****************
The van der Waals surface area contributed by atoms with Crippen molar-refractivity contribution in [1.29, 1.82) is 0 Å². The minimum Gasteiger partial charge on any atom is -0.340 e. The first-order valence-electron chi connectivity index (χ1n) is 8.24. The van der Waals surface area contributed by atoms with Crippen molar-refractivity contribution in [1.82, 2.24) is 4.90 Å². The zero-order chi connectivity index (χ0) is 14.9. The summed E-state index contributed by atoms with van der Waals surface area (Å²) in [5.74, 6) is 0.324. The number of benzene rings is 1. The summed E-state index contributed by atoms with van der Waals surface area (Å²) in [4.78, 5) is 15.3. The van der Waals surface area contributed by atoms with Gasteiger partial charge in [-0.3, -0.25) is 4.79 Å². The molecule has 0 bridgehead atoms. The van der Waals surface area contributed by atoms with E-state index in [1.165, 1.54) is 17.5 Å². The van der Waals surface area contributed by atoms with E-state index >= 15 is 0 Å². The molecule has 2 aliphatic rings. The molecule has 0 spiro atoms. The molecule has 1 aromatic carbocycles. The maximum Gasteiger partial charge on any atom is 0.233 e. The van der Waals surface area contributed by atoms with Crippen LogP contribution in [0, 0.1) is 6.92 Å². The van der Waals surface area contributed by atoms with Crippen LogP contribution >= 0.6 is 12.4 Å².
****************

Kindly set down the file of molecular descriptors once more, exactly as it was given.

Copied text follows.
The van der Waals surface area contributed by atoms with Crippen molar-refractivity contribution in [1.29, 1.82) is 0 Å². The minimum Gasteiger partial charge on any atom is -0.340 e. The first-order valence-electron chi connectivity index (χ1n) is 8.24. The van der Waals surface area contributed by atoms with Crippen molar-refractivity contribution in [1.82, 2.24) is 4.90 Å². The zero-order chi connectivity index (χ0) is 14.9. The summed E-state index contributed by atoms with van der Waals surface area (Å²) in [5.74, 6) is 0.324. The number of benzene rings is 1. The summed E-state index contributed by atoms with van der Waals surface area (Å²) in [4.78, 5) is 15.3. The van der Waals surface area contributed by atoms with Gasteiger partial charge in [-0.3, -0.25) is 4.79 Å². The molecule has 0 bridgehead atoms. The van der Waals surface area contributed by atoms with E-state index in [1.165, 1.54) is 17.5 Å². The van der Waals surface area contributed by atoms with E-state index >= 15 is 0 Å². The molecule has 2 aliphatic rings. The molecule has 0 spiro atoms. The molecule has 1 aromatic carbocycles. The maximum Gasteiger partial charge on any atom is 0.233 e. The van der Waals surface area contributed by atoms with Crippen LogP contribution in [0, 0.1) is 6.92 Å². The van der Waals surface area contributed by atoms with Crippen LogP contribution >= 0.6 is 12.4 Å².